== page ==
AC Propulsion, AutoPort Develop EV for Postal Service
SAN DIMAS, CA - AC Propulsion and AutoPort are working together to provide an electric vehicle conversion prototype and report for the United States Postal Service.
The USPS chose this as one of five solutions in a feasibility study for the possible conversion of its 142,000 Long Life Vehicles (LLVs) to plug-in battery electric vehicles.
"We are thrilled to partner with AutoPort to present a long-term solution to the U.S. Postal Service," AC Propulsion CEO Tom Gage said.
AC Propulsion, based in San Dimas, Calif., specializes in developing and manufacturing electric vehicle technology. Autoport, based in New Castle, Del., is an ISO 9002-certified automotive conversion, restyling and processing center.
With the AC Propulsion and AutoPort solution, the current USPS LLV design will be stripped of the gasoline engine, transmission and other components and refitted with the
AC Propulsion AC-150 drive system. That's an integrated power system that includes an AC induction motor, inverter, charger and 12V power supply.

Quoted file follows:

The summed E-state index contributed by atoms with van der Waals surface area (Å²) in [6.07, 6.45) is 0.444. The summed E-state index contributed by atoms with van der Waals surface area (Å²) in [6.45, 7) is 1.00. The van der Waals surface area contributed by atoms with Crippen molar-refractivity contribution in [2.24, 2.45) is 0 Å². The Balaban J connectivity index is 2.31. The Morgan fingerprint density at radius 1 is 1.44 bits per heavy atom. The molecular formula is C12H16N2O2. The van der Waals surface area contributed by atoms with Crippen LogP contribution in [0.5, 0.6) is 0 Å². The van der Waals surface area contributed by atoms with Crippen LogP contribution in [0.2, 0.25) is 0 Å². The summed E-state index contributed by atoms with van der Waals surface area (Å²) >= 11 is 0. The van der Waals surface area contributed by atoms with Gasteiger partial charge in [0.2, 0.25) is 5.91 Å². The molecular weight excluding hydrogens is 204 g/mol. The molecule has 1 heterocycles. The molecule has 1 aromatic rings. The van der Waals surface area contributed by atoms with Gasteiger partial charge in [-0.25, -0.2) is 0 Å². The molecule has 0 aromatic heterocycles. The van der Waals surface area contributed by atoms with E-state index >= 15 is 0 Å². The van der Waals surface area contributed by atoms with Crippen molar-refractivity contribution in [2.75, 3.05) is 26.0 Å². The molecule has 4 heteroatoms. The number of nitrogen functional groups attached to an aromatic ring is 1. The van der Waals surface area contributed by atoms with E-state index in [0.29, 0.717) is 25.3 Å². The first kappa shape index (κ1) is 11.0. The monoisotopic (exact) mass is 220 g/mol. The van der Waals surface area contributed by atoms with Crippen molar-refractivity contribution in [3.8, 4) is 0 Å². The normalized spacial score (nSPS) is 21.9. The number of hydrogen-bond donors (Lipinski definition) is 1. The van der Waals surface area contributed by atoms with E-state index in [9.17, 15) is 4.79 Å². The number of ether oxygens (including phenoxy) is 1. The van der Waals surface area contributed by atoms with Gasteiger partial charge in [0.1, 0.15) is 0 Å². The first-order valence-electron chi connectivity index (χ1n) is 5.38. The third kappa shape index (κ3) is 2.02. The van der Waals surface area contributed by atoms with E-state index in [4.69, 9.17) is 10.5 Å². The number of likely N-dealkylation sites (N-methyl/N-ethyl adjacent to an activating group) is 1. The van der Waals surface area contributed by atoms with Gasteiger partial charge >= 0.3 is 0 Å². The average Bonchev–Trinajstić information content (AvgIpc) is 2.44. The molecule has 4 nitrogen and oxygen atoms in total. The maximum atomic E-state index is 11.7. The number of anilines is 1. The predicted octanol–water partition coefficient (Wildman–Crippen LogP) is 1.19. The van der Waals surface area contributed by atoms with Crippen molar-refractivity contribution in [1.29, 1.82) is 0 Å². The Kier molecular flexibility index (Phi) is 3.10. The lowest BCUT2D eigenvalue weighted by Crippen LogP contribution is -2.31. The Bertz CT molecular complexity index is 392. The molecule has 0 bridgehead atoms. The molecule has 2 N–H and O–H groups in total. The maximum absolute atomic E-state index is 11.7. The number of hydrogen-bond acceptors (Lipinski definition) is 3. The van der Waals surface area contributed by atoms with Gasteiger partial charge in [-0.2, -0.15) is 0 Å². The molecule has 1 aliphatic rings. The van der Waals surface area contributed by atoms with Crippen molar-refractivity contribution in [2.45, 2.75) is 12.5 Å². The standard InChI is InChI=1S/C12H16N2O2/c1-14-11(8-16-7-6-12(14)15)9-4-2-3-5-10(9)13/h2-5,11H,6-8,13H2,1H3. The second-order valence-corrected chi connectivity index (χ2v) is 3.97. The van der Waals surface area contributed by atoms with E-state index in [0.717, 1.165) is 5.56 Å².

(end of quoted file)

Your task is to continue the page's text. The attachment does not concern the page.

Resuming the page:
AutoPort will convert the vehicle at its facilities in New Castle, Del. The converted vehicle will comply with Guidelines for Electric Vehicle Safety SAE J2344 and all applicable Federal Motor Vehicle Safety Standards, AC Propulsion said.
AC Propulsion and AutoPort's solution, according to the companies, offers the low cost of ownership and revenue-producing potential of vehicle-to-grid (V2G) technology integrated into its drive system. The AC-150 is a V2G capable drive-train.
"We believe that electricity is the right fuel for the USPS delivery fleet, and by including V2G capabilities, our solution will give the lowest total cost of operation," said Roy Kirchner, president of AutoPort.
AC Propulsion and AutoPort's solution will be tested against the USPS's requirements at AutoPort's facilities, and then will be placed into service in the D.C. metro area for at least one year.